SIS Students Use IPCR Skills in Middle East Peacebuilding
They held signs that read “End the Occupation.” Standing elbow-to-elbow with men and women of different colors and faiths, two SIS graduate students made a statement without saying any words.
Jen Lauda, SIS/MA ’09, and Emily Siegel, SIS/MA ’08, along with 21 other participants from the U.S. and other countries, spent two weeks traveling through areas of conflict in Israel-Palestine as members of the Interfaith Peace-Builders (IFPB). The women were kept busy throughout their fortnight in the Middle East; they met with members of both factions, focused on the actions of non-violent activists and peace-builders, and learned about the United States’ involvement in the conflict.
Both women are members of the International Peace and Conflict Resolution (IPCR) community at SIS, and felt drawn to the Middle East for different reasons. Lauda has ties to the region based on her religion: “as a Christian, I knew of historical sites such as Bethlehem, Jerusalem, and Nazareth, but really had no idea about the issues surrounding the conflict at these places.”
Similarly, Siegel, who is Jewish, explains that her heritage first brought her to the region, and its issues kept her interested: While [visiting Israel in high school,] my group happened on a peace rally occurring outside of [Ehud] Barak's house, as he had just returned from Camp David. The peace rally touched me in a way that is hard to even describe, and from that point on, I knew I had to be involved in peacebuilding, particularly in this region.”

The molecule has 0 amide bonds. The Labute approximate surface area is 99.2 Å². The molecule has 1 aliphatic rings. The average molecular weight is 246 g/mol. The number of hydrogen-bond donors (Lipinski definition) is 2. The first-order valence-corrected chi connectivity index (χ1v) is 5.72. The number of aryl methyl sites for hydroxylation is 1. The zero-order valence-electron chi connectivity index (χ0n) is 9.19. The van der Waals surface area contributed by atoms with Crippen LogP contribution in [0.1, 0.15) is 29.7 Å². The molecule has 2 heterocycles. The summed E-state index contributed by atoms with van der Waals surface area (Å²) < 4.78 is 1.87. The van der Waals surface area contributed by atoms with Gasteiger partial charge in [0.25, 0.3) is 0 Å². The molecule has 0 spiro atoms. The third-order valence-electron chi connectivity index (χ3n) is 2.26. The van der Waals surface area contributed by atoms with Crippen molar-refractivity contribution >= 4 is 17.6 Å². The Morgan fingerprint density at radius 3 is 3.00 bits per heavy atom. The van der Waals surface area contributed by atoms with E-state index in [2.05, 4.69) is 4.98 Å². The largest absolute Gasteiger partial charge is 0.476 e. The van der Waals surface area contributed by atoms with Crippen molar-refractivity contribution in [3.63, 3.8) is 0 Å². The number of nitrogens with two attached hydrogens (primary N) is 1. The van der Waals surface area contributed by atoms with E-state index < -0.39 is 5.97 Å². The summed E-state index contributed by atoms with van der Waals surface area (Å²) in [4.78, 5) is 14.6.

IFPB’s goals, as indicated by its mission statement, are to understand the role of the United States in the Israeli-Palestinian conflict, lead groups to Israel/Palestine, and “advance[e] the work of Israelis and Palestinians committed to nonviolent struggle and peace with justice. We seek to empower delegates to educate their local communities and the media, counter unfair or inaccurate stereotypes, and advocate for a more just US foreign policy.”
Professor Joseph Groves serves as an adjunct faculty member in the IPCR division, and, since 2001, has served as a senior fellow with IFPB. The organization complements the skills learned in IPCR, according to Groves. “Our delegations focus on Israelis and Palestinians engaged in nonviolent resistance, so the delegation focus is a central aspect of IPCR work. It gives students eyewitness experience in what it means to engage in nonviolent resistance, what it means to resist your own government (in the case of Israelis), and how some of the practical tools of nonviolence actually look in practice. The follow-up work that delegates do in the US gives valuable experience in participating in educating and advocating for peace and for changed governmental policy,” he notes.
Whether or not they are members of IPCR, or have a specific interest in the mediation work in the Middle East, students can involve themselves with peacebuilding groups like IFPB. Groves adds, “by participating in delegation and engaging in follow-up work here in the US, students can help change the conversation about the conflict, highlighting the work of nonviolent activists, and working to change US policy.”